Court reverses PolyMet's key DNR permits, calls for contested case hearing

The Minnesota Court of Appeals dealt a blow Monday to the PolyMet copper-nickel mine project, overturning three key state permits issued to the project — and requiring the state to conduct a hearing before it works to reissue those permits.

In one of several legal challenges to the northern Minnesota mine, eight different groups, including the Minnesota Center for Environmental Advocacy, Friends of the Boundary Waters Wilderness, and WaterLegacy, asked the court to overturn a permit to mine and two dam safety permits that were among several the state Department of Natural Resources granted to PolyMet in November of 2018.

The groups argued that the permit to mine approved by the DNR does not spell out exactly how PolyMet plans to close and reclaim the mine after operating it for its planned 20-year lifespan. They argue Minnesota rules require final design plans to be submitted before permits are issued.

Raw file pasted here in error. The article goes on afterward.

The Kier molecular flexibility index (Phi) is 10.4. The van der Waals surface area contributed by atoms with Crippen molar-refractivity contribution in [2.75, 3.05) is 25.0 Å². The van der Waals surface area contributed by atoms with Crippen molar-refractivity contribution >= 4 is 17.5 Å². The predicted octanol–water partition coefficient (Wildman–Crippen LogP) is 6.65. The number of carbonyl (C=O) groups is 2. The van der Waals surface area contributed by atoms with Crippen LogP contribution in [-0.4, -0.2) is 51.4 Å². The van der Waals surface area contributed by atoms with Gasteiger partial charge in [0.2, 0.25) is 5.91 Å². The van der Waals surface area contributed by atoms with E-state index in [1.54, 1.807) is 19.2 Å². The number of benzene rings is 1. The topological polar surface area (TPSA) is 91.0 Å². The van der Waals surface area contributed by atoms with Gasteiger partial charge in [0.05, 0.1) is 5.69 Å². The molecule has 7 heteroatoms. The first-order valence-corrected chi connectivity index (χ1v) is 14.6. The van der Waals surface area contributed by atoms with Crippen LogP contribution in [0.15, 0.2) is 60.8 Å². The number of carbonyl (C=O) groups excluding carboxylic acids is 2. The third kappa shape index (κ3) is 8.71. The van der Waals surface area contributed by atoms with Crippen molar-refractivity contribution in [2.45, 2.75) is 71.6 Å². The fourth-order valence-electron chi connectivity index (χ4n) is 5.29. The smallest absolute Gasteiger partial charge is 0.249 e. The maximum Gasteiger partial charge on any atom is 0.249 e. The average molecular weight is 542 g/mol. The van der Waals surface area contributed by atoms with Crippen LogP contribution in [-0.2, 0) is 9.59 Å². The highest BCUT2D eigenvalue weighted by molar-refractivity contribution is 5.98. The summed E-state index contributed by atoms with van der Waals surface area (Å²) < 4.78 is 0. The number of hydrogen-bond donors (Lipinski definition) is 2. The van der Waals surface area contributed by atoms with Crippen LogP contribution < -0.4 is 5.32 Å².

The appeals court Monday agreed with that argument, writing in its decision that “the DNR erred by issuing a permit to mine without a definite term.”

The groups also asked the court to require the DNR to hold a “contested case hearing” on the proposed mine before the agency decides whether to reissue those permits. The DNR had denied opponents’ request for a hearing at the same time it granted the permits, but the court said Monday that the agency had erred in interpreting state law, and called for the DNR to hold such a hearing.

A contested case hearing is a trial-like process, held before an administrative law judge ahead of a final DNR decision on whether to give a project a green light. It would include testimony, evidence and cross-examination. The judge would then issue a recommendation to the DNR, before the agency commissioner decides whether to ultimately approve the mine.

The process is common in Minnesota for large development projects. The conservation groups say the hearings are needed to settle disputes over issues such as the tailings dam designed to hold back PolyMet's mine waste. But PolyMet argues the project has already undergone the longest and most comprehensive environmental review ever conducted in Minnesota.

The PolyMet project, which would be located between Babbitt and Hoyt Lakes, would be Minnesota’s first copper-nickel mine.